FRINGE REVIEW – Swimming with my Mother


Is swimming dancing in water, or is dancing swimming on land? The fluidity of movement created by contracting and extending limbs, which, weaving through the space, perpetuates energy felt beyond the immediate constraints of the body. This therapeutic and relaxing movement, compounded with a projection of the moon in the dark venue and the rhythmic sound of lapping water, renders the audience under the spell of the sea.

“Swimming with my Mother” is the story of Madge Bolger, a mother and accomplished swimmer. This light-hearted piece is an overview of her life, her family and swimming. The emphasis is on swimming and how it represents her essence. This gift she passes on to her children, specifically her son, David Bolger, Artistic Director of CoisCéim Dance Theatre, who performs alongside his mother in this show.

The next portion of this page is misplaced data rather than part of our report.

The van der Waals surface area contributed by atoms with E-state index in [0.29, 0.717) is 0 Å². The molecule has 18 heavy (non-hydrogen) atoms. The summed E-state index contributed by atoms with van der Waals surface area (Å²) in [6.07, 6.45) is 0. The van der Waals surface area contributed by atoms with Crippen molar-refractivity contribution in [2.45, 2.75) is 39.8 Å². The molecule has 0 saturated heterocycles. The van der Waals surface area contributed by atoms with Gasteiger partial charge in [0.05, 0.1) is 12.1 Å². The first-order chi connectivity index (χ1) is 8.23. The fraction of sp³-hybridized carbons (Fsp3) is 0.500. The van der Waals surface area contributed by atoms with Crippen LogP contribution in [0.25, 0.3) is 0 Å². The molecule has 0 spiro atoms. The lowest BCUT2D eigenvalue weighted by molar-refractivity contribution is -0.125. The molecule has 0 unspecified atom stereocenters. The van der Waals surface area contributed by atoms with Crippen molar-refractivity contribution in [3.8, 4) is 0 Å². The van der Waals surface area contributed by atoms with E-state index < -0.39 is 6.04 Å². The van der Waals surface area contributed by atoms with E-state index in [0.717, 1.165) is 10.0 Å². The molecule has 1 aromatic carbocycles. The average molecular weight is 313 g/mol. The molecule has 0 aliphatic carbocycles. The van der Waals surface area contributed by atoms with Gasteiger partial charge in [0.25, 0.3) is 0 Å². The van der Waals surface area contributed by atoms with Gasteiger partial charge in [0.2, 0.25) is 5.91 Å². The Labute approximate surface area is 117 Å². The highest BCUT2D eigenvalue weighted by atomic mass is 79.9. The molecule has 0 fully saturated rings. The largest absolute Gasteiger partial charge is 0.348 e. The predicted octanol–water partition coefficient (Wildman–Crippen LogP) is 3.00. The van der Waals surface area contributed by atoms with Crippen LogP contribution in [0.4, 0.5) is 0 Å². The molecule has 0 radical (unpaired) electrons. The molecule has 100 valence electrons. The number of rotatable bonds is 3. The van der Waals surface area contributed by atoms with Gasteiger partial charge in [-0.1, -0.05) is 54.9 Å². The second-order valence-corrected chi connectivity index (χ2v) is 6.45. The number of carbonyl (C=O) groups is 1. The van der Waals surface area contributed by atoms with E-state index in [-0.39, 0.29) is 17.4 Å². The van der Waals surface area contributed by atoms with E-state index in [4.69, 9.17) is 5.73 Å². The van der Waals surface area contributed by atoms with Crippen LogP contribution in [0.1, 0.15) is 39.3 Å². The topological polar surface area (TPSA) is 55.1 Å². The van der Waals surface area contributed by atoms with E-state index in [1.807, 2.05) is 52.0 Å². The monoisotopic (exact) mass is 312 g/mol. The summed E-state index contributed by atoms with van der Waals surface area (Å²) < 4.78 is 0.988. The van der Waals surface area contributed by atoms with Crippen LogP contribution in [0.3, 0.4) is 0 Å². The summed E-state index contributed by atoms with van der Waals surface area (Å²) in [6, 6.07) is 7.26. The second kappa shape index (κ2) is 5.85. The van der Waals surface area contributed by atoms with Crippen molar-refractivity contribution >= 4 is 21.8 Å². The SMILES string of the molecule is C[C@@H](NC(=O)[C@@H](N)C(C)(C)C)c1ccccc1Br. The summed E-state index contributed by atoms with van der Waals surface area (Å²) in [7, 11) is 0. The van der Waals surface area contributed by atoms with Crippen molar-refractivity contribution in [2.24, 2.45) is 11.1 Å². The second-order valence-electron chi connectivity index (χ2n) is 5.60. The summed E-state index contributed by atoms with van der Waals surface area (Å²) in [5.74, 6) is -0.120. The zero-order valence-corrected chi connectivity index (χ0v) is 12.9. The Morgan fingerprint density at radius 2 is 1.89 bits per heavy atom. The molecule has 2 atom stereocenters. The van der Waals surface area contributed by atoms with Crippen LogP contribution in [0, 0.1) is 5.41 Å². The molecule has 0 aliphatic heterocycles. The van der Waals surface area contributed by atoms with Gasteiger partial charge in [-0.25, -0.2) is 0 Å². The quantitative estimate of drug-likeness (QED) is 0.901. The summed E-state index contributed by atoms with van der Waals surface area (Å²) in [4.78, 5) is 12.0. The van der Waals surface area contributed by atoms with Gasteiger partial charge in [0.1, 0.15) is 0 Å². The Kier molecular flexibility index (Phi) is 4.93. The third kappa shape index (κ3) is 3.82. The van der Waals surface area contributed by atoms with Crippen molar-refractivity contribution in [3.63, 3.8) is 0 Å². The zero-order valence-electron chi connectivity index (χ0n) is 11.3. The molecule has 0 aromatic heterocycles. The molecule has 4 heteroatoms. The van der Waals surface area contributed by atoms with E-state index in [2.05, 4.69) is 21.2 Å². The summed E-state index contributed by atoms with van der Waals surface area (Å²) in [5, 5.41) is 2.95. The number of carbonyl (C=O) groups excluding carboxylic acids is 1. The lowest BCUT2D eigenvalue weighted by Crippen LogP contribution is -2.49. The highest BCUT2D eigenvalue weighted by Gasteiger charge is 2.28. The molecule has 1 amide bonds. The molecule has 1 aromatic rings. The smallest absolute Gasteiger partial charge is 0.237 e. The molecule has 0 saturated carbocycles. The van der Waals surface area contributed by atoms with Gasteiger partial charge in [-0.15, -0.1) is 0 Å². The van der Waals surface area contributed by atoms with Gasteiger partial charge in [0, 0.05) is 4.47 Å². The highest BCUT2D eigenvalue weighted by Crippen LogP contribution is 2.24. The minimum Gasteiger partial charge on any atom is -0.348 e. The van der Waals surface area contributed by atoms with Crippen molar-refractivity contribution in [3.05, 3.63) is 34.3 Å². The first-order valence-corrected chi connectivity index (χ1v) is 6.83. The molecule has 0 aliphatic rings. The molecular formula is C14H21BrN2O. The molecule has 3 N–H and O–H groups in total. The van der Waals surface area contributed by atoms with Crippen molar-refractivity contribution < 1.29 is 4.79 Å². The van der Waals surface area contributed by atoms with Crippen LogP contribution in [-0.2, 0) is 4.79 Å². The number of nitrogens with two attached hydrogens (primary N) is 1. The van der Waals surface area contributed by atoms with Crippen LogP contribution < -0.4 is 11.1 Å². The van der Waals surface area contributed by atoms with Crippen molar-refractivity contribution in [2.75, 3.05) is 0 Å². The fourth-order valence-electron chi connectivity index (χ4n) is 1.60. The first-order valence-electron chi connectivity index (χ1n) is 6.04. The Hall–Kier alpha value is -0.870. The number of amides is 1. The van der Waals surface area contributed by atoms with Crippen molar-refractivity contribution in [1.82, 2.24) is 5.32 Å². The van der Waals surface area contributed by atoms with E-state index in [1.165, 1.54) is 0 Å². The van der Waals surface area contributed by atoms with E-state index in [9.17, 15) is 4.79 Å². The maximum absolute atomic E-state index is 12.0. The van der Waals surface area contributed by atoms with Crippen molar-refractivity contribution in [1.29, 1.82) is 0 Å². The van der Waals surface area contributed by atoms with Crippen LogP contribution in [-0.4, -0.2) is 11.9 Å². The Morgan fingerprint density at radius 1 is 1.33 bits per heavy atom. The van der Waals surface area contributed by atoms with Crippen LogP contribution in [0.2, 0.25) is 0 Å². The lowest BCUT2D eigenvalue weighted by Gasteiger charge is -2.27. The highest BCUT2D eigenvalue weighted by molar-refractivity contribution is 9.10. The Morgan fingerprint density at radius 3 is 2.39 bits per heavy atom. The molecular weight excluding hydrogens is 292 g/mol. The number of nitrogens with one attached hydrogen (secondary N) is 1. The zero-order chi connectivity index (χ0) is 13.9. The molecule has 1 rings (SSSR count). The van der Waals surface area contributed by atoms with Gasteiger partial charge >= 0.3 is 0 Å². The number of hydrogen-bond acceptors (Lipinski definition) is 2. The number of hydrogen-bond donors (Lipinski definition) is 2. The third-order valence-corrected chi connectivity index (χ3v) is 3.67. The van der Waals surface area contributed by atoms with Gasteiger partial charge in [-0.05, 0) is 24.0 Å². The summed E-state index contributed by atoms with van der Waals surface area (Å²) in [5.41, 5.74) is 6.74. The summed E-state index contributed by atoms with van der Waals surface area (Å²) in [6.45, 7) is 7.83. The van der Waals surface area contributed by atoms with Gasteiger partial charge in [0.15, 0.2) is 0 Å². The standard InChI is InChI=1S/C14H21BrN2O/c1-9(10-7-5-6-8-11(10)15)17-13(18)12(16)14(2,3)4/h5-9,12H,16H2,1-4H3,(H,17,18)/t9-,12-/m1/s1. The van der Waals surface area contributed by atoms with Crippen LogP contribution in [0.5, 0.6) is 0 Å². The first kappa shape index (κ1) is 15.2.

David mirrors his mother’s balletic swimming motions in a contemporary style, and thus transcends the gap between swimming and dancing. They swim-dance as individuals, then synchronise their movements as if they were one becoming one.

Initially David plays the role of a young boy with his mother. As they swim-dance together, his role changes to reflect a teenage version of his father, then an older father version, then he reverts to his present day self. It is not always clear which character he is portraying; yet the strong bond between him and his mother surpassed the storyline and ventured into an art in itself.

This is a rare opportunity to witness mother and son together, enjoying each other’s splendour. However, as an artistic interlude during the narrative, it can loose the thread of the story and be considered tender though perhaps exaggerated.

“I always felt safe with my mother,” says David at one point. A poignant show, audience members left the venue with a song in their hearts and a strong desire to take a dip in the nearest pool.

By Ingrida Dornbrook

13-21 August, not 15 August, times vary @ Dance Base – National Centre for Dance

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